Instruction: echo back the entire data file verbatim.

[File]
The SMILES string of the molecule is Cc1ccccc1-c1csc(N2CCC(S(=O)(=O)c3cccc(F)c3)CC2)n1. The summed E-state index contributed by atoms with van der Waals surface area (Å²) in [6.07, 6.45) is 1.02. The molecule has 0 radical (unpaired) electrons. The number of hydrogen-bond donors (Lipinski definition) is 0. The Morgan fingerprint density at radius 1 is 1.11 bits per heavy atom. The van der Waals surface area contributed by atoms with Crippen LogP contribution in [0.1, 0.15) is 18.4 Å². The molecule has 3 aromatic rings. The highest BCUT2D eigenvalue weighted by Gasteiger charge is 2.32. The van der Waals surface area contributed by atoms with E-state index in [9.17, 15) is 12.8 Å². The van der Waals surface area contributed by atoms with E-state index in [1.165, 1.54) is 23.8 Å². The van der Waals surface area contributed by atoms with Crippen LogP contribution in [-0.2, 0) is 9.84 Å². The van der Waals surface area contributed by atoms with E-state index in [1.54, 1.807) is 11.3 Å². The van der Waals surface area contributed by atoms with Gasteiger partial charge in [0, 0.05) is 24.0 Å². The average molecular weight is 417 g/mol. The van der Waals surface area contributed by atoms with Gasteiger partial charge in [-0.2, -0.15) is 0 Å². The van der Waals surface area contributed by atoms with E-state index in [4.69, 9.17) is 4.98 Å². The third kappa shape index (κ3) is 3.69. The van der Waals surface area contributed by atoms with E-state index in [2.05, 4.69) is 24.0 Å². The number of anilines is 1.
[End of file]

The SMILES string of the molecule is Cc1ccccc1-c1csc(N2CCC(S(=O)(=O)c3cccc(F)c3)CC2)n1. The summed E-state index contributed by atoms with van der Waals surface area (Å²) in [6.07, 6.45) is 1.02. The molecule has 0 radical (unpaired) electrons. The number of hydrogen-bond donors (Lipinski definition) is 0. The Morgan fingerprint density at radius 1 is 1.11 bits per heavy atom. The van der Waals surface area contributed by atoms with Crippen LogP contribution in [0.1, 0.15) is 18.4 Å². The molecule has 3 aromatic rings. The highest BCUT2D eigenvalue weighted by Gasteiger charge is 2.32. The van der Waals surface area contributed by atoms with E-state index in [9.17, 15) is 12.8 Å². The van der Waals surface area contributed by atoms with E-state index in [1.165, 1.54) is 23.8 Å². The van der Waals surface area contributed by atoms with Crippen LogP contribution in [-0.2, 0) is 9.84 Å². The van der Waals surface area contributed by atoms with E-state index in [1.54, 1.807) is 11.3 Å². The van der Waals surface area contributed by atoms with Gasteiger partial charge in [0, 0.05) is 24.0 Å². The average molecular weight is 417 g/mol. The van der Waals surface area contributed by atoms with Gasteiger partial charge in [-0.2, -0.15) is 0 Å². The van der Waals surface area contributed by atoms with E-state index in [4.69, 9.17) is 4.98 Å². The third kappa shape index (κ3) is 3.69. The van der Waals surface area contributed by atoms with E-state index in [2.05, 4.69) is 24.0 Å². The number of anilines is 1.